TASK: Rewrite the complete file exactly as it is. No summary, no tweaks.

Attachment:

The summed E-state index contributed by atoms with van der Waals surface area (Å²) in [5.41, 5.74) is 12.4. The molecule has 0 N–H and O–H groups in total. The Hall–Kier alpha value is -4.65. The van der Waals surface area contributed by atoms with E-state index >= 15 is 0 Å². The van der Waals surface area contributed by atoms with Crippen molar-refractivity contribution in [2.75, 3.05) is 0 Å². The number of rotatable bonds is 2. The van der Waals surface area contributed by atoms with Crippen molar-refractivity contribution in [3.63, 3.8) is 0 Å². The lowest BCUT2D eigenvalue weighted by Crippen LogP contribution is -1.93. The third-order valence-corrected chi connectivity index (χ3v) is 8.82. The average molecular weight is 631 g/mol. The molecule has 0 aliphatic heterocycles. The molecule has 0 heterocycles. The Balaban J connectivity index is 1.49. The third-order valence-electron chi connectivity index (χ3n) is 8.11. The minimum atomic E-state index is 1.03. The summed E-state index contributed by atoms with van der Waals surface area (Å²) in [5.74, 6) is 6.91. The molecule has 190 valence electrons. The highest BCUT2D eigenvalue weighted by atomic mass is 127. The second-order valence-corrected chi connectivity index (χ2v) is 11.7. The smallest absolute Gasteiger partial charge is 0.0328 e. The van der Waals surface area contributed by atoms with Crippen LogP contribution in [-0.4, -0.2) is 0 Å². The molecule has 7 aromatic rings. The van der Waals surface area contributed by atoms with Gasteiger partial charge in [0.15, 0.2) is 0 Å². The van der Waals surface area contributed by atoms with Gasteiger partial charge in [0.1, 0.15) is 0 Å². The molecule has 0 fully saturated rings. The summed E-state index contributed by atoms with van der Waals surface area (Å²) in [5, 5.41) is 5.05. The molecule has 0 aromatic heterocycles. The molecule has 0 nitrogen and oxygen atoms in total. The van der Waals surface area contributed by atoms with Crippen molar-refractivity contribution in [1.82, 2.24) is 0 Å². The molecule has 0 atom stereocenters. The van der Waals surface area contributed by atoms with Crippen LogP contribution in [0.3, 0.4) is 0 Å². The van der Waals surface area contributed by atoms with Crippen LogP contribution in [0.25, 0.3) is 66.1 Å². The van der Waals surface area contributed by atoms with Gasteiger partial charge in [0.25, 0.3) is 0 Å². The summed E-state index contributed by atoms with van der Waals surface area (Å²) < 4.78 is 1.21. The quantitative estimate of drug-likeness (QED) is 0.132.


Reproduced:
The summed E-state index contributed by atoms with van der Waals surface area (Å²) in [5.41, 5.74) is 12.4. The molecule has 0 N–H and O–H groups in total. The Hall–Kier alpha value is -4.65. The van der Waals surface area contributed by atoms with E-state index >= 15 is 0 Å². The van der Waals surface area contributed by atoms with Crippen molar-refractivity contribution in [2.75, 3.05) is 0 Å². The number of rotatable bonds is 2. The van der Waals surface area contributed by atoms with Crippen molar-refractivity contribution in [3.63, 3.8) is 0 Å². The lowest BCUT2D eigenvalue weighted by Crippen LogP contribution is -1.93. The third-order valence-corrected chi connectivity index (χ3v) is 8.82. The average molecular weight is 631 g/mol. The molecule has 0 aliphatic heterocycles. The molecule has 0 heterocycles. The Balaban J connectivity index is 1.49. The third-order valence-electron chi connectivity index (χ3n) is 8.11. The minimum atomic E-state index is 1.03. The summed E-state index contributed by atoms with van der Waals surface area (Å²) in [5.74, 6) is 6.91. The molecule has 190 valence electrons. The highest BCUT2D eigenvalue weighted by atomic mass is 127. The second-order valence-corrected chi connectivity index (χ2v) is 11.7. The smallest absolute Gasteiger partial charge is 0.0328 e. The van der Waals surface area contributed by atoms with Crippen LogP contribution in [-0.4, -0.2) is 0 Å². The molecule has 7 aromatic rings. The van der Waals surface area contributed by atoms with Gasteiger partial charge in [0.15, 0.2) is 0 Å². The van der Waals surface area contributed by atoms with Gasteiger partial charge in [0.1, 0.15) is 0 Å². The molecule has 0 fully saturated rings. The summed E-state index contributed by atoms with van der Waals surface area (Å²) in [5, 5.41) is 5.05. The molecule has 0 aromatic heterocycles. The molecule has 0 nitrogen and oxygen atoms in total. The van der Waals surface area contributed by atoms with Crippen molar-refractivity contribution in [1.82, 2.24) is 0 Å². The molecule has 0 atom stereocenters. The van der Waals surface area contributed by atoms with Crippen LogP contribution in [0.3, 0.4) is 0 Å². The van der Waals surface area contributed by atoms with Crippen LogP contribution in [0.25, 0.3) is 66.1 Å². The van der Waals surface area contributed by atoms with Gasteiger partial charge in [0.25, 0.3) is 0 Å². The summed E-state index contributed by atoms with van der Waals surface area (Å²) < 4.78 is 1.21. The quantitative estimate of drug-likeness (QED) is 0.132.